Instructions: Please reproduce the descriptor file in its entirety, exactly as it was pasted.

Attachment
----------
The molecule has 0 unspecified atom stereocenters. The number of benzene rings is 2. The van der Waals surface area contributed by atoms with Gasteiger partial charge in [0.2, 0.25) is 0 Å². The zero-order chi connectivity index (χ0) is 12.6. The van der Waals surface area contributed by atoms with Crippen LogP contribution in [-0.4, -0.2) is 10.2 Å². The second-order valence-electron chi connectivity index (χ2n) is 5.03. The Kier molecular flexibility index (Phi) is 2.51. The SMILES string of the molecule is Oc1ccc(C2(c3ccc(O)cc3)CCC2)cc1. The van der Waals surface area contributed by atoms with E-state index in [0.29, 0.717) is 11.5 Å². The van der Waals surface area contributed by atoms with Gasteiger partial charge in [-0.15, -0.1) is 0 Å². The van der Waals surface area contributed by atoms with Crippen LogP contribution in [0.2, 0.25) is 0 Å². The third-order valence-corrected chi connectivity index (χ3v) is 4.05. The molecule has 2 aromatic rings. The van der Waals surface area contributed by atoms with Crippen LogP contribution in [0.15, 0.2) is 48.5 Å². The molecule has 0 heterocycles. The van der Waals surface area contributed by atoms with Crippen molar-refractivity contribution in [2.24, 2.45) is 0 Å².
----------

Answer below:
The molecule has 0 unspecified atom stereocenters. The number of benzene rings is 2. The van der Waals surface area contributed by atoms with Gasteiger partial charge in [0.2, 0.25) is 0 Å². The zero-order chi connectivity index (χ0) is 12.6. The van der Waals surface area contributed by atoms with Crippen LogP contribution in [-0.4, -0.2) is 10.2 Å². The second-order valence-electron chi connectivity index (χ2n) is 5.03. The Kier molecular flexibility index (Phi) is 2.51. The SMILES string of the molecule is Oc1ccc(C2(c3ccc(O)cc3)CCC2)cc1. The van der Waals surface area contributed by atoms with E-state index in [0.29, 0.717) is 11.5 Å². The van der Waals surface area contributed by atoms with Gasteiger partial charge in [-0.15, -0.1) is 0 Å². The van der Waals surface area contributed by atoms with Crippen LogP contribution in [0.2, 0.25) is 0 Å². The third-order valence-corrected chi connectivity index (χ3v) is 4.05. The molecule has 2 aromatic rings. The van der Waals surface area contributed by atoms with Crippen LogP contribution in [0.15, 0.2) is 48.5 Å². The molecule has 0 heterocycles. The van der Waals surface area contributed by atoms with Crippen molar-refractivity contribution in [2.24, 2.45) is 0 Å².